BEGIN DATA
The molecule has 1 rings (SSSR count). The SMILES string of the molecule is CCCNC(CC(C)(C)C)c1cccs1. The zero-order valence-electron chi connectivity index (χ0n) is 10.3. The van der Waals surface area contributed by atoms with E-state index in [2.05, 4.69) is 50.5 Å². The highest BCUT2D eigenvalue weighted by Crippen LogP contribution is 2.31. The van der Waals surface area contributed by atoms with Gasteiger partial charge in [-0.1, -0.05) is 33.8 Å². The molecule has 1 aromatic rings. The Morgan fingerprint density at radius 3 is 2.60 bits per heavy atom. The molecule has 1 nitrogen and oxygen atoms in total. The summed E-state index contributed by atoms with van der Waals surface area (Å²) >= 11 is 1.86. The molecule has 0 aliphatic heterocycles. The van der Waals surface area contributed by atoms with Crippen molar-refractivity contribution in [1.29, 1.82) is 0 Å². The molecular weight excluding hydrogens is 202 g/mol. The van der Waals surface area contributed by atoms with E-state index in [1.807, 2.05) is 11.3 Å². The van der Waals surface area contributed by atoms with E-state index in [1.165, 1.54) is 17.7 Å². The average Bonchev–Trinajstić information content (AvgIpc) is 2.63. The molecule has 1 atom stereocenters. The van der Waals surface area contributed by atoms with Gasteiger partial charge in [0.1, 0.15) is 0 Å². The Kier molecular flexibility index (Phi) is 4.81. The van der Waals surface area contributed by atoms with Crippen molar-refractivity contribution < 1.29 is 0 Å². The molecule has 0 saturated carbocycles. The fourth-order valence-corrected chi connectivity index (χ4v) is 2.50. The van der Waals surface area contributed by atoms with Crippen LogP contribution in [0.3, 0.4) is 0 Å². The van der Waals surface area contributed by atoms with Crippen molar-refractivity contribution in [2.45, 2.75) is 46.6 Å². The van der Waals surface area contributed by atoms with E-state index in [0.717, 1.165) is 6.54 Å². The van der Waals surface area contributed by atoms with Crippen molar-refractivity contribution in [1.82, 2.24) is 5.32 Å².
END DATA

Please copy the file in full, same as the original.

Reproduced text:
The molecule has 1 rings (SSSR count). The SMILES string of the molecule is CCCNC(CC(C)(C)C)c1cccs1. The zero-order valence-electron chi connectivity index (χ0n) is 10.3. The van der Waals surface area contributed by atoms with E-state index in [2.05, 4.69) is 50.5 Å². The highest BCUT2D eigenvalue weighted by Crippen LogP contribution is 2.31. The van der Waals surface area contributed by atoms with Gasteiger partial charge in [-0.1, -0.05) is 33.8 Å². The molecule has 1 aromatic rings. The Morgan fingerprint density at radius 3 is 2.60 bits per heavy atom. The molecule has 1 nitrogen and oxygen atoms in total. The summed E-state index contributed by atoms with van der Waals surface area (Å²) >= 11 is 1.86. The molecule has 0 aliphatic heterocycles. The van der Waals surface area contributed by atoms with Crippen molar-refractivity contribution in [1.29, 1.82) is 0 Å². The molecular weight excluding hydrogens is 202 g/mol. The van der Waals surface area contributed by atoms with E-state index in [1.807, 2.05) is 11.3 Å². The van der Waals surface area contributed by atoms with E-state index in [1.165, 1.54) is 17.7 Å². The average Bonchev–Trinajstić information content (AvgIpc) is 2.63. The molecule has 1 atom stereocenters. The van der Waals surface area contributed by atoms with Gasteiger partial charge in [0.1, 0.15) is 0 Å². The Kier molecular flexibility index (Phi) is 4.81. The van der Waals surface area contributed by atoms with Crippen molar-refractivity contribution < 1.29 is 0 Å². The molecule has 0 saturated carbocycles. The fourth-order valence-corrected chi connectivity index (χ4v) is 2.50. The van der Waals surface area contributed by atoms with Crippen LogP contribution in [0.3, 0.4) is 0 Å². The van der Waals surface area contributed by atoms with Crippen molar-refractivity contribution in [2.45, 2.75) is 46.6 Å². The van der Waals surface area contributed by atoms with E-state index in [0.717, 1.165) is 6.54 Å². The van der Waals surface area contributed by atoms with Crippen molar-refractivity contribution in [1.82, 2.24) is 5.32 Å².